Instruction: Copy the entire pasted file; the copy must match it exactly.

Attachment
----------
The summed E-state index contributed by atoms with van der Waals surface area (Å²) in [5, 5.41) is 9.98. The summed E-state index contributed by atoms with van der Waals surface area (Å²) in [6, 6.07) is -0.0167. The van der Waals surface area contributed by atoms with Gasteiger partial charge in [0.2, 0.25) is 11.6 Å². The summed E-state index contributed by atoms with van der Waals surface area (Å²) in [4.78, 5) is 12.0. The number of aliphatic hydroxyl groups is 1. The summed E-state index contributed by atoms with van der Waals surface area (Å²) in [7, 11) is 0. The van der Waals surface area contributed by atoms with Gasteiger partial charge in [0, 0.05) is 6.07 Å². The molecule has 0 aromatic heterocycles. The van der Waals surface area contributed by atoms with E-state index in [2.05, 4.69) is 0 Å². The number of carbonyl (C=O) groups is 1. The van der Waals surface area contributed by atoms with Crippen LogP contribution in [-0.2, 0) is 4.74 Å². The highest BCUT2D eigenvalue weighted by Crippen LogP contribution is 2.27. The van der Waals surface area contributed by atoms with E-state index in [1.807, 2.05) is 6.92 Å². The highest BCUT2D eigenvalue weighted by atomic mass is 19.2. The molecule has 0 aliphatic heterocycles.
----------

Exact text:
The summed E-state index contributed by atoms with van der Waals surface area (Å²) in [5, 5.41) is 9.98. The summed E-state index contributed by atoms with van der Waals surface area (Å²) in [6, 6.07) is -0.0167. The van der Waals surface area contributed by atoms with Gasteiger partial charge in [0.2, 0.25) is 11.6 Å². The summed E-state index contributed by atoms with van der Waals surface area (Å²) in [4.78, 5) is 12.0. The number of aliphatic hydroxyl groups is 1. The summed E-state index contributed by atoms with van der Waals surface area (Å²) in [7, 11) is 0. The van der Waals surface area contributed by atoms with Gasteiger partial charge in [0, 0.05) is 6.07 Å². The molecule has 0 aromatic heterocycles. The van der Waals surface area contributed by atoms with E-state index in [2.05, 4.69) is 0 Å². The number of carbonyl (C=O) groups is 1. The van der Waals surface area contributed by atoms with Crippen LogP contribution in [-0.2, 0) is 4.74 Å². The highest BCUT2D eigenvalue weighted by Crippen LogP contribution is 2.27. The van der Waals surface area contributed by atoms with E-state index in [1.807, 2.05) is 6.92 Å². The highest BCUT2D eigenvalue weighted by atomic mass is 19.2. The molecule has 0 aliphatic heterocycles.